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Artscolumbia / Media arts  / Film

The film is a collection of photographic images (frames) sequentially arranged, connected by a single plot and intended for playback on the screen

Complexity of the phenomenon

In the cinema art, the aesthetic properties of literature, theatrical and visual arts, and music are synthesized on the basis of strictly inherent, expressive means, of which the photographic nature of the image, which allows reconstructing with any certainty any pictures of reality, and editing, is the main one. The visibility of the images embodied on the screen and the availability of films to the broad masses, together with all other possibilities, determine the significance of cinema as the most important of all arts.

The creation of a film is usually a complex creative and production process in which the work of artists of different specialties is combined. These professions include:

·         a screenwriter (scriptwriter, director, who determines the interpretation and implementation of the idea and guides the work of the rest of the production;

·         actors who embody images of heroes;

·         an operator, which formalizes the action of the means of compositional, light and color interpretation of frames;

·         an artist who finds an illustrative characteristic of the environment of action and the costumes of the characters (and in the animation the external characterization of the heroes);

·         a composer and others.

The creation of films and their demonstration require a highly organized technical base and is associated with large material costs. The cinematography is not only an art field but also a special branch of industry and commerce. Consequently, in bourgeois countries, monopoly capital not only took over the cinema economy (production and rental of films, exploitation of the network) but also established a rigid ideological control over the content of the films being screened and demonstrated.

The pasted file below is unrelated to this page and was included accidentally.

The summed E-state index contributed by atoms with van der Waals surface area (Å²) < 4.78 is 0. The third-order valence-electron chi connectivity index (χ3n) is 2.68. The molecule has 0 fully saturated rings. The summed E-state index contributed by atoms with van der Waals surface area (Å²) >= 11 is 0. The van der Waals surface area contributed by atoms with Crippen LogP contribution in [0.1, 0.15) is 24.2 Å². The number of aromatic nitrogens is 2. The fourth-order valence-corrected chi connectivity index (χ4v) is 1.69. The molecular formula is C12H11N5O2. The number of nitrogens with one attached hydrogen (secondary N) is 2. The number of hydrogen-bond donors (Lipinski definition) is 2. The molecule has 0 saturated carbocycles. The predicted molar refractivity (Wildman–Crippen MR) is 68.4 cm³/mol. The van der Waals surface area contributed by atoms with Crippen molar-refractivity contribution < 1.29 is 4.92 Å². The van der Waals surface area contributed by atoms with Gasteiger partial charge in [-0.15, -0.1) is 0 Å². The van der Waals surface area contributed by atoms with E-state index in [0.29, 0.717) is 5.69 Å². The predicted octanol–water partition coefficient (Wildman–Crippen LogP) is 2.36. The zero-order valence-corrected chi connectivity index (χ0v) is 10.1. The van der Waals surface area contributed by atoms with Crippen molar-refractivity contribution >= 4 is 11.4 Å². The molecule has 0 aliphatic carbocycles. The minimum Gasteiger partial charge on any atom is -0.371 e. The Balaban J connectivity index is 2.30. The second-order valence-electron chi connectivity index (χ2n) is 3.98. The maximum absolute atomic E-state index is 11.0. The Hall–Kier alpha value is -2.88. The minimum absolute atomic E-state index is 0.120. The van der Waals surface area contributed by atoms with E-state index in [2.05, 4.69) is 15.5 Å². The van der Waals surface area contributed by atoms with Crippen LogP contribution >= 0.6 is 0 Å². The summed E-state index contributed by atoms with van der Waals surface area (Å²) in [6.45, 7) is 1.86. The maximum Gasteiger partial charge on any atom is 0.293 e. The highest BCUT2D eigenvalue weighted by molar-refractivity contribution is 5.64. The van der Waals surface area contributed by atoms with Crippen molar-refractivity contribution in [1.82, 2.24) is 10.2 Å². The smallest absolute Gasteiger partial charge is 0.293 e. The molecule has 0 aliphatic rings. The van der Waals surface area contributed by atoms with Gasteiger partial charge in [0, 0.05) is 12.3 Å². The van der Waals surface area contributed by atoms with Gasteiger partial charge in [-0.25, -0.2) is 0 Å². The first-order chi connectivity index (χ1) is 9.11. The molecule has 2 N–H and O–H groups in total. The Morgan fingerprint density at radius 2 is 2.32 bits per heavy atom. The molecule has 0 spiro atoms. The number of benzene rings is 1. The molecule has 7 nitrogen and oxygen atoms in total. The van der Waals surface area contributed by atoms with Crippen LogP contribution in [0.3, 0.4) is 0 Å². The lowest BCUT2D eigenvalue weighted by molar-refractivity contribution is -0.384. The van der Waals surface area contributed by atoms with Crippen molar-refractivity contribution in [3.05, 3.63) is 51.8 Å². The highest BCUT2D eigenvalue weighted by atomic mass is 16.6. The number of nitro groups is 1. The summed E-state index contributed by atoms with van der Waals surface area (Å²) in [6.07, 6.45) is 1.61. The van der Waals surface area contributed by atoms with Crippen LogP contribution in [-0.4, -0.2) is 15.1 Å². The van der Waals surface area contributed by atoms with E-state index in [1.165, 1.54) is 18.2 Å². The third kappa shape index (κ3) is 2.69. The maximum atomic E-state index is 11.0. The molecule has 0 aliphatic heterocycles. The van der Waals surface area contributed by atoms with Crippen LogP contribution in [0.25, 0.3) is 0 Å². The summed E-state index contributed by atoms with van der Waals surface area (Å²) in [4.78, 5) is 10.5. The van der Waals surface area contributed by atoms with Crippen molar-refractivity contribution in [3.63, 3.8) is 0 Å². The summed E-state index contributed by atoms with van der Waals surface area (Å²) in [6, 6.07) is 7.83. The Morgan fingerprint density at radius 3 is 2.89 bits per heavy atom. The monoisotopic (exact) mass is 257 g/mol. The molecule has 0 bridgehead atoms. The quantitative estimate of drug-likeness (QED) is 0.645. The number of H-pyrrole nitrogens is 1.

Film Types

During the development of the cinema art, its four main types were formed:

1.      Artistic cinematography which embodies adapted works of prose, drama, poetry with the means of performing art. The possibilities of epic, lyric and drama are available for artistic cinematography, but in films that have a narrative character, there are always traits that bring them closer to the drama, in particular, the dramatic conflict.

2.      Documentary cinematography, which is a special kind of figurative journalism, based primarily on direct fixation of reality. Documentary cinematography has the full breadth of the possibilities of journalistic genres of literature and journalism. It combines both works of figurative journalism and information films.

3.      Animated cinematography, which “gives life” to graphics or puppet characters. Images of graphics and volumetric animation are created by shooting fixed sequence phases of motion of drawn or puppet characters. It pays special attention to the creation of films for children.

4.      Popular science cinematography which uses the means of these three types for the dissemination of scientific knowledge. Popular science cinematography acquaints viewers with the life of nature and society, scientific discoveries, and inventions, recreates the course of creative searches for scientists and artists, and demonstrates physicochemical and biological processes. To solve these problems, it uses both purely didactic and artistic means, depending on the theme and task of the movie.

Consider the dramatic significance of Act 3 Scene 4, ‘The Banquet Scene’

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